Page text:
Relief Programme Would Cost Dairy Farmers Millions

US - A new study by Informa Economics concludes that the Dairy Market Stabilization Program (DMSP) proposed by the National Milk Producers Federation (NMPF) would have withheld an estimated $626 million from dairy farmers during periods when they were already under significant financial pressure.
calendar icon 27 January 2011
clock icon 3 minute read

In 2009, the worst financial year on record for dairy farmers, $390 million would have been withheld, with the majority of it, $236 million, coming from just five states: Wisconsin, New York, Minnesota, Pennsylvania and Michigan.

"We support policies that help farmers in difficult times, not those that penalise them," said Connie Tipton, president and CEO of the International Dairy Foods Association (IDFA), following the report's release at the 2011 Dairy Forum in Miami.

"This report shows that the NMPF growth management plan will take money out of dairy farmers' pockets when they need it the most. And the regional differences highlighted by the study show that this policy would impose greater penalties on some regions – for instance, during the period analysed by the report, the Midwest and the Northeast would have taken the biggest hit."

Compared to those regions, California, the number one dairy-producing state in the country, barely broke the top 10 states in amount withheld over the 10-year span and ranked 23rd as a per cent of the withholding compared to total milk production in the state.

Informa conducted a full review of the DMSP, which would withhold payments from farmers who deliver milk in excess of their "base" level when milk prices are low relative to feed costs. Using government statistics, Informa reported the impact this programme would have had if it had been in place from 2000 to 2009. The programme would have been activated four times between 2000 and 2009, with deductions in effect 18 months during the study period.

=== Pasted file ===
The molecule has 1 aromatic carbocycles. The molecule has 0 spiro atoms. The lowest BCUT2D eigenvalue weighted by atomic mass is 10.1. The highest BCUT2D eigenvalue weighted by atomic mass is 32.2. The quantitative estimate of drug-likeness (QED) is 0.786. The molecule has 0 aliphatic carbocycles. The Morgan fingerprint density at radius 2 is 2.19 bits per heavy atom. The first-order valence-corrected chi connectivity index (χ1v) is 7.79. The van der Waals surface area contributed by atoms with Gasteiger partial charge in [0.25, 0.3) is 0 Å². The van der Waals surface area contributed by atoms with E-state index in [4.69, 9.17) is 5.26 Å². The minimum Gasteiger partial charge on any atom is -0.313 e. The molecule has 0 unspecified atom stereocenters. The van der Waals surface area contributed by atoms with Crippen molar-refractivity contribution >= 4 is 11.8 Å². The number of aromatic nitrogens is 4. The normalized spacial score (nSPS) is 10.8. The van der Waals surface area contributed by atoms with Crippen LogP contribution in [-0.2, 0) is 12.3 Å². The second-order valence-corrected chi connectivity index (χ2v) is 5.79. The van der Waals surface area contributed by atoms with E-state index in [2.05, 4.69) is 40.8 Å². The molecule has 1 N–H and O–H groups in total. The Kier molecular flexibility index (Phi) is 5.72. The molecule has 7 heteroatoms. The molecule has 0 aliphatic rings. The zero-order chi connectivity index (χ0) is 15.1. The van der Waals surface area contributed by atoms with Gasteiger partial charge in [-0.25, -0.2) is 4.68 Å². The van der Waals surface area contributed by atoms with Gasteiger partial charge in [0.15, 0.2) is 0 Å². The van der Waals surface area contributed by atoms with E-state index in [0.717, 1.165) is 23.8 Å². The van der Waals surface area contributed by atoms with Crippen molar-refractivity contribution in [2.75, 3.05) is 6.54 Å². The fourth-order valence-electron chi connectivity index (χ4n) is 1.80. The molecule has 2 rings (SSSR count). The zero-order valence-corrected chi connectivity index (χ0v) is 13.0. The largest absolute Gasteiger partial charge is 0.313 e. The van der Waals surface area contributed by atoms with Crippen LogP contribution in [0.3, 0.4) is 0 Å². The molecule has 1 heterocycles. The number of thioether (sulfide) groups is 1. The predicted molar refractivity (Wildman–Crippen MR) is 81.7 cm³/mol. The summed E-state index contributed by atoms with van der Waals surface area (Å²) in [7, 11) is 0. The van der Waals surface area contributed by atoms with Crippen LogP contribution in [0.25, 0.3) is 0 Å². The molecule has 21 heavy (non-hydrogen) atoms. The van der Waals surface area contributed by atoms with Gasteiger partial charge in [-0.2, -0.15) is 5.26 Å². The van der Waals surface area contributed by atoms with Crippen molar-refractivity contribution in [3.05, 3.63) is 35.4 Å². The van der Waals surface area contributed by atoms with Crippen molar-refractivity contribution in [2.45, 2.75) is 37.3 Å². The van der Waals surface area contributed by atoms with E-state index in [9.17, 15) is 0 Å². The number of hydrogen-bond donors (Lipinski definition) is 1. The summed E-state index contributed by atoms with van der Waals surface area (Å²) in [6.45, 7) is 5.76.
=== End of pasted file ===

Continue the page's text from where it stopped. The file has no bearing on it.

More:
Informa's study supports with facts the assumption that milk production does not respond quickly or significantly to lower prices: the US all-milk price fell from $18.40 per hundred weight in August 2008 to $12.10 per hundred weight in August of 2009, a 33.5 per cent drop in the price, but milk production was only down 0.1 per cent in August 2009 compared to August 2008 (Source: US Department of Agriculture data, Informa calculations).

The study shows that with milk production growing year to year on farms of all sizes, payments could be withheld from farms of all sizes. By reducing revenue during periods of already low margins, the program will hit higher-cost farms harder than lower-cost farms. While there are low-cost farms of all sizes in nearly all states, Informa reported that larger farms with lower costs would have an advantage over smaller farms facing the same percentage withholdings.

"The industry needs to move on legislation that will provide support to dairy farmers," said Ms Tipton. "Margin insurance, and other proposals where processors and producers agree, should be part of that plan. Programs to limit milk supply or impose penalties on producers should not even be on the table in our industry discussion."

The full report is available on the IDFA website and at, a new effort by IDFA to provide information about government-run milk supply-control programmes that would set limits on how much milk a dairy can produce and impose penalties on dairies that produce too much milk.

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